As soon as new Shelby County Commissioner Steve Mulroy takes his oath of office, he seems destined to be under the microscope. He takes office September 1 with high hopes for his ability to maneuver the partisan and racial shoals of county government and act as a mediating influence on the legislative body.

His election swings the 7-6 majority from Republican to Democrat, but on top of it, he becomes the first white Democrat on the body (although a couple of Republicans have had some sketchy credentials to run as R’s).

Perhaps the expectations aren’t realistic. The county commission is in desperate need of stronger leadership that can be a bridge between its factions, and perhaps, he can perform that role.

Some observers have suggested that Mr. Mulroy’s election will shift the focus of county government from suburban incentives for sprawl to urban redevelopment, but that’s probably wishful thinking..

In truth, Democrats on the Board of Commissioners have been just as complicit in encouraging sprawl as the Republicans, who have frequently voted to build new roads and new schools and rubber stamped requests for Planned Unit Developments (PUD’s) and zoning changes in hopes of stemming the out-migration of their base outside of Shelby County. Meanwhile, Democrats have bent to the will of developers as if they were not making a choice between investing in sprawl or in the urban core. In the end, there’s enough shame to go around.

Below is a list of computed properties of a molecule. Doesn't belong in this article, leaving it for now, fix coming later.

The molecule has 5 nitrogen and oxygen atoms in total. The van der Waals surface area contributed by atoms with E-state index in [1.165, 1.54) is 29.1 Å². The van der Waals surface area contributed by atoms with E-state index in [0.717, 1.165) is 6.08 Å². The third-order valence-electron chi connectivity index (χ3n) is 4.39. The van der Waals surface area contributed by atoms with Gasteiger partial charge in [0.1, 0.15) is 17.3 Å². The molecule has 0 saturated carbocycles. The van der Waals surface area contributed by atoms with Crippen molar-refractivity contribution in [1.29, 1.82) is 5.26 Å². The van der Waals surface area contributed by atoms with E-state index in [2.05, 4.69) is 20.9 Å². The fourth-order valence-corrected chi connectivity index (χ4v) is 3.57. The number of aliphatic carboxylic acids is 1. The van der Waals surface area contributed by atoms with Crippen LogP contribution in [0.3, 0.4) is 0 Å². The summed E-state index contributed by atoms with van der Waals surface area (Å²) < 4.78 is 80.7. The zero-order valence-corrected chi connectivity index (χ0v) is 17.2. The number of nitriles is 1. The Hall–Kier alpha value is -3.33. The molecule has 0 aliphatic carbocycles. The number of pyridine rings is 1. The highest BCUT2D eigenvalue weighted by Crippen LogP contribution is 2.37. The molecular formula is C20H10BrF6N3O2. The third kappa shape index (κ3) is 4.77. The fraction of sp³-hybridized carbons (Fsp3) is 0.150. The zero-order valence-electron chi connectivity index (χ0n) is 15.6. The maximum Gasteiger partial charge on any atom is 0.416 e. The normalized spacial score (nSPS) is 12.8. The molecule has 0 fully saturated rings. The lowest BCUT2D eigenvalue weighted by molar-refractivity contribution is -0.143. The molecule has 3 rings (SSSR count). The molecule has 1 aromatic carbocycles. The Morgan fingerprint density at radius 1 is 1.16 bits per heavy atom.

Mr. Mulroy seems to have a different view of things, and although we’ve not been excited by his campaign to preserve a theme park that has no real market niche, he appears on the surface to be up for the demands of his new position. Then, there’s all the other new faces as a majority of the board of commissioners are replaced. Perhaps, in the honeymoon period for the new body, some new alliances and new working relationships can be forged for the future.

However, it’s worth remembering that what has kept the Board of Commissioners in conflict over the years has not been the 7-6 division along party lines, but the lack of a floor leader to put the votes together and exert the influence to make things happen. It’s been 12 years since someone played this role, which became increasingly more difficult with the overlay of partisan elections.

Some suggest that the Wharton Administration has failed in this role, and while its efforts at the commission meeting haven’t been commanding, it’s really not the role of administrators to be the commission’s floor leader. Only someone on the County Commission can play that role, because if you’re going to make it work, you’ve got to have a vote in your pocket to negotiate with.